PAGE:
Memorial Day

In observance of the Memorial Day holiday, campus offices will be closed on Friday, May 24, and Monday, May 27.

Tips to Rule Your Money in College (Not the Other Way Around)

Money is something you need support your college experience, but it shouldn’t rule your experience. From finding ways to save money to learning how to manage it effectively, these tips will help you rule your money, not the other way around.
Give Your Money a Job
People who go to accounting schools learn the value of creating a budget, and budgeting is critical to helping college students manage life on a small income. Your money should work for you. Every dollar that comes in needs to be assigned a place to go, and a budget is a tool that lets you do just that. College budget strategies must involve accounting for every dollar you bring in and every dollar you spend.
Look for Free Events
College campuses host a wealth of free events where food and drinks are served, and college towns tend to attract these types of events, as well. If you can get some free snacks or even a meal, you can lower your food budget for that week. Look for these types of events and take advantage of them when they fit your schedule.
Use Your Student ID
In most communities, and especially in college towns, businesses provide discounts to students. These discounts entice students to come to that particular business. These discounts can add up to significant savings. Look for businesses that advertise student discounts, but also don’t be afraid to ask about them at the businesses you frequent. Many may offer them but not advertise the discounts. And keep your student ID handy so you can take advantage of these discounts.
Avoid Your Student Charge
If your student ID is connected to a student charge account, be careful. It’s easy to think of this as “free money” or use it like a credit card, but this could come back to haunt you. When the bill comes due, you need to have the money to pay it or face heavy interest and penalties. Stick to using your checking account or good old-fashioned cash to make your purchases. If you can’t afford it, you probably don’t need it.
Use Credit Cards Wisely
Though you should not rely on credit to make your daily purchases, you actually do need to work credit cards into your college student budget. Using them and paying them off every month will help you build a solid credit history. Your credit history will be important when you try to lease an apartment or get a car loan later. Keep your spending in check, though. You don’t want to graduate with a large amount of debt simply because you overused your credit cards.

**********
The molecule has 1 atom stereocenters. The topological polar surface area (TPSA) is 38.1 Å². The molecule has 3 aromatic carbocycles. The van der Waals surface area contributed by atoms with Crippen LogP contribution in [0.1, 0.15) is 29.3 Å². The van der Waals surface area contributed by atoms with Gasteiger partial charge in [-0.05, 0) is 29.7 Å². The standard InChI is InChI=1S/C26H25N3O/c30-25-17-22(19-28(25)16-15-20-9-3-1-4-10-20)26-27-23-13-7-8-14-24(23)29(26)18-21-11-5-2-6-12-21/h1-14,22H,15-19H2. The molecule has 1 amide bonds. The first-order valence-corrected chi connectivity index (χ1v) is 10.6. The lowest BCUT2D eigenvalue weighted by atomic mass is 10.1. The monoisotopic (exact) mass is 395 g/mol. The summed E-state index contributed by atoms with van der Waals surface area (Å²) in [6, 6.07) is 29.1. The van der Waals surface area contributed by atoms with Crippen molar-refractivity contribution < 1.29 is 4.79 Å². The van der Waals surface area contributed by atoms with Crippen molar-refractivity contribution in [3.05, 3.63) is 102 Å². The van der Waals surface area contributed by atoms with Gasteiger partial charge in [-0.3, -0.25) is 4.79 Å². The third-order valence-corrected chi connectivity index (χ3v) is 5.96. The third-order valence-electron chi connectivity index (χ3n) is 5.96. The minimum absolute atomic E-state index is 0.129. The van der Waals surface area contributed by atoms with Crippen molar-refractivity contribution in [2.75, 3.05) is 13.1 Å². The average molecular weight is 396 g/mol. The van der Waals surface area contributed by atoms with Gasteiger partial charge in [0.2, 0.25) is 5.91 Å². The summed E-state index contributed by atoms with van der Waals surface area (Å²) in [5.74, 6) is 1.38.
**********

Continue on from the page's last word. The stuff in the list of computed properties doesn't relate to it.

Look for Work Study Opportunities
The cost for college is tremendous. While loans can help, they do have to be repaid eventually. If you want to avoid the debt trap, look for work study opportunities on campus. The Federal work study program allows students with a demonstrated financial need to get part-time jobs, either in their field of study or on the college campus, to help pay for many of the expenses of school. These jobs pay similar to a traditional job with one major difference. When you work through a work study program, you do not have to count that income on your FAFSA. This works well in many college budget strategies, because it brings in more income without changing your ability to qualify for financial aid.
Find Parking
It can be surprisingly hard to find a place to park in a college town, and parking illegally will lead to costly parking tickets. It may seem like an odd addition to your college student budget planning but take time to find a legal parking space near your dorm, apartment and classes. This will ensure that you know where you can park and avoid the unnecessary cost of a ticket.
You know the importance of continuing your education, but don’t let the education come at the expense of your financial security. It’s never too early or too late to identify and execute a plan that will help you manage your money, and not the other way around.

University of the Cumberlands employs faculty members that are actively involved in business and financial communities, who can assist you both with your education and with your budgeting goals. To learn more about how UC can help you get a quality education at an affordable cost, find us online at, or call us at 877-713-8767.